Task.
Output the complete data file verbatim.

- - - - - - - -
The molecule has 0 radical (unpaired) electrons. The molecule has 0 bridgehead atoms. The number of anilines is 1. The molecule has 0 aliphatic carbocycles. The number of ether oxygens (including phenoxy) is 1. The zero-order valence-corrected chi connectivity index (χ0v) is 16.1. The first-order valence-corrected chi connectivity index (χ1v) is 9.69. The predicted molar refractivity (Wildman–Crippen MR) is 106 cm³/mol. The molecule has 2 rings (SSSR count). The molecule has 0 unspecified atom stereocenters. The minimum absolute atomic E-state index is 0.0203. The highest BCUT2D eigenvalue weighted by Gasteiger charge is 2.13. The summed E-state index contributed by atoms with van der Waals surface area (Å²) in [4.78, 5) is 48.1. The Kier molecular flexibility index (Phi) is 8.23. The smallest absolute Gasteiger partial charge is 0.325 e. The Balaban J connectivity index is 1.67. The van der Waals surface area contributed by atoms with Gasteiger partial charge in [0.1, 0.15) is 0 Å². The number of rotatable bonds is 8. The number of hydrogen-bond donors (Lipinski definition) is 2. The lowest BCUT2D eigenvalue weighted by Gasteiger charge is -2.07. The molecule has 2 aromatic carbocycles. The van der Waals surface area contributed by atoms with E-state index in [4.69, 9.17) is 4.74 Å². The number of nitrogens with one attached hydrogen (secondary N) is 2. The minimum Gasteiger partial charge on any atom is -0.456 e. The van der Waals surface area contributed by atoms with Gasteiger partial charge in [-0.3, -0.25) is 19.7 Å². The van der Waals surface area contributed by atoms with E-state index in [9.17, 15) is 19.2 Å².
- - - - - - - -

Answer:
The molecule has 0 radical (unpaired) electrons. The molecule has 0 bridgehead atoms. The number of anilines is 1. The molecule has 0 aliphatic carbocycles. The number of ether oxygens (including phenoxy) is 1. The zero-order valence-corrected chi connectivity index (χ0v) is 16.1. The first-order valence-corrected chi connectivity index (χ1v) is 9.69. The predicted molar refractivity (Wildman–Crippen MR) is 106 cm³/mol. The molecule has 2 rings (SSSR count). The molecule has 0 unspecified atom stereocenters. The minimum absolute atomic E-state index is 0.0203. The highest BCUT2D eigenvalue weighted by Gasteiger charge is 2.13. The summed E-state index contributed by atoms with van der Waals surface area (Å²) in [4.78, 5) is 48.1. The Kier molecular flexibility index (Phi) is 8.23. The smallest absolute Gasteiger partial charge is 0.325 e. The Balaban J connectivity index is 1.67. The van der Waals surface area contributed by atoms with Gasteiger partial charge in [0.1, 0.15) is 0 Å². The number of rotatable bonds is 8. The number of hydrogen-bond donors (Lipinski definition) is 2. The lowest BCUT2D eigenvalue weighted by Gasteiger charge is -2.07. The molecule has 2 aromatic carbocycles. The van der Waals surface area contributed by atoms with E-state index in [4.69, 9.17) is 4.74 Å². The number of nitrogens with one attached hydrogen (secondary N) is 2. The minimum Gasteiger partial charge on any atom is -0.456 e. The van der Waals surface area contributed by atoms with Gasteiger partial charge in [-0.3, -0.25) is 19.7 Å². The van der Waals surface area contributed by atoms with E-state index in [9.17, 15) is 19.2 Å².